The first openly gay Likud MK, Amir Ohana, left the plenum Wednesday before votes were held on two bills that would grant added rights to gay people. Both bills failed to get a majority.
The first bill, presented by MK Revital Swed of the Zionist Union, would recognize the gay partner of an IDF person killed in action in the same way that a military widow is recognized, and grant him the same benefits. In addition, same-sex couples who raise a child who is killed in action would receive official recognition as bereaved parents and the concomitant benefits without having to undergo special bureaucratic or legal procedures.
The second bill, presented by MK Tzipi Livni of the Zionist Union, would grant official recognition to a "covenant of partnership" as an alternative to marriage, and give such couples equal status to married couples.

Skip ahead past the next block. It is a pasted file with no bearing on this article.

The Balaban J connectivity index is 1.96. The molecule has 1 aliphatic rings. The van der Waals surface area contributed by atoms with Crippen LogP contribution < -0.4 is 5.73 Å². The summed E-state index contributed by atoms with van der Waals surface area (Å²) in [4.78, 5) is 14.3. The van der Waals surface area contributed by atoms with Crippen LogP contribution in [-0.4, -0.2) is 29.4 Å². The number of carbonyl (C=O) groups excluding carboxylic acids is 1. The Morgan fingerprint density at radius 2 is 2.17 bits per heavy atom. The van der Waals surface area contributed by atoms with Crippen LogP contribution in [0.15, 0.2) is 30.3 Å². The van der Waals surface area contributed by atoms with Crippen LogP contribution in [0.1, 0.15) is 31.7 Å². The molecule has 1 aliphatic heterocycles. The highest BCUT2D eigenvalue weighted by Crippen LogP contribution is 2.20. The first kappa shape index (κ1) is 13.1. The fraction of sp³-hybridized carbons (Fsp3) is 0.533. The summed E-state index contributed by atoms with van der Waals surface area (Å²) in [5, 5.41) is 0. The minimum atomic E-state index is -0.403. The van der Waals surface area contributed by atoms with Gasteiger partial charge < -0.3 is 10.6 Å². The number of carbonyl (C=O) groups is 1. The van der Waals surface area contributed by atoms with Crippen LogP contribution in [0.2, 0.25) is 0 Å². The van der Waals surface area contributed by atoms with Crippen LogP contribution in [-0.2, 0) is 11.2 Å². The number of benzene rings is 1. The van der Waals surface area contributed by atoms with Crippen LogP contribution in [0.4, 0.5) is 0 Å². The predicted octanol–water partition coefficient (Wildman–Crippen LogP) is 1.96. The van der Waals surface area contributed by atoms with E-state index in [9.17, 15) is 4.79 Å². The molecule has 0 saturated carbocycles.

MK Livni explained that the proposed covenant would be relevant for many groups, including immigrants who have not been recognized as Jews, citizens who are being refused conversion, secular people who do not want to undergo religious marriage and gay people.
Minister of Housing and Construction Yoav Galant replied to Livni's bill on behalf of the government and said that the Minister of Religions opposes the Covenant of Partnership bill, and in accordance with the coalition agreement, so does the government.
Ohana left the plenum so as not to vote for or against the bills. "Even on a subject that has multi-partisan support and which unifies the entire state – bereavement and mourning – the Coalition does not stand beside the gay community. A son to gay parents can sacrifice his life for the state but it will not recognize one of his parents as being bereaved."
Two months ago, MK Ohana told Channel 2 that in case of a collision between the LGBT community's needs, and Coalition legislation decisions, he would choose loyalty to his party.